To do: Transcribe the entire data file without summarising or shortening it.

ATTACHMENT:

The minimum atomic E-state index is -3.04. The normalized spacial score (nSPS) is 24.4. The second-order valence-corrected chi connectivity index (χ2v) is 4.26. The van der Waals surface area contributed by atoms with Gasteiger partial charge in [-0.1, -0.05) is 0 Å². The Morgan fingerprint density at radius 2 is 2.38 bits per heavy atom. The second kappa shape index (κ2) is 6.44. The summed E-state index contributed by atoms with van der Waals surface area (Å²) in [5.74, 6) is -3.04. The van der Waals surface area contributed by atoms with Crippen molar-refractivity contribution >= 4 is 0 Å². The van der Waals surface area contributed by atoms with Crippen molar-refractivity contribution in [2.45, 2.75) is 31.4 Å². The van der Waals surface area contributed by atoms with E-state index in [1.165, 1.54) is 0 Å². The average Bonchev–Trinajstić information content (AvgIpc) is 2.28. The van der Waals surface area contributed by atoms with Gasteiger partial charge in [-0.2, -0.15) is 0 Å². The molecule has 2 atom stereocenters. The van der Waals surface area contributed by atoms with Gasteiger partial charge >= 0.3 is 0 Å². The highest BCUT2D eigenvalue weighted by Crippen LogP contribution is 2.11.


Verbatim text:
The minimum atomic E-state index is -3.04. The normalized spacial score (nSPS) is 24.4. The second-order valence-corrected chi connectivity index (χ2v) is 4.26. The van der Waals surface area contributed by atoms with Gasteiger partial charge in [-0.1, -0.05) is 0 Å². The Morgan fingerprint density at radius 2 is 2.38 bits per heavy atom. The second kappa shape index (κ2) is 6.44. The summed E-state index contributed by atoms with van der Waals surface area (Å²) in [5.74, 6) is -3.04. The van der Waals surface area contributed by atoms with Crippen molar-refractivity contribution >= 4 is 0 Å². The van der Waals surface area contributed by atoms with Crippen molar-refractivity contribution in [2.45, 2.75) is 31.4 Å². The van der Waals surface area contributed by atoms with E-state index in [1.165, 1.54) is 0 Å². The average Bonchev–Trinajstić information content (AvgIpc) is 2.28. The van der Waals surface area contributed by atoms with Gasteiger partial charge in [-0.2, -0.15) is 0 Å². The molecule has 2 atom stereocenters. The van der Waals surface area contributed by atoms with Gasteiger partial charge >= 0.3 is 0 Å². The highest BCUT2D eigenvalue weighted by Crippen LogP contribution is 2.11.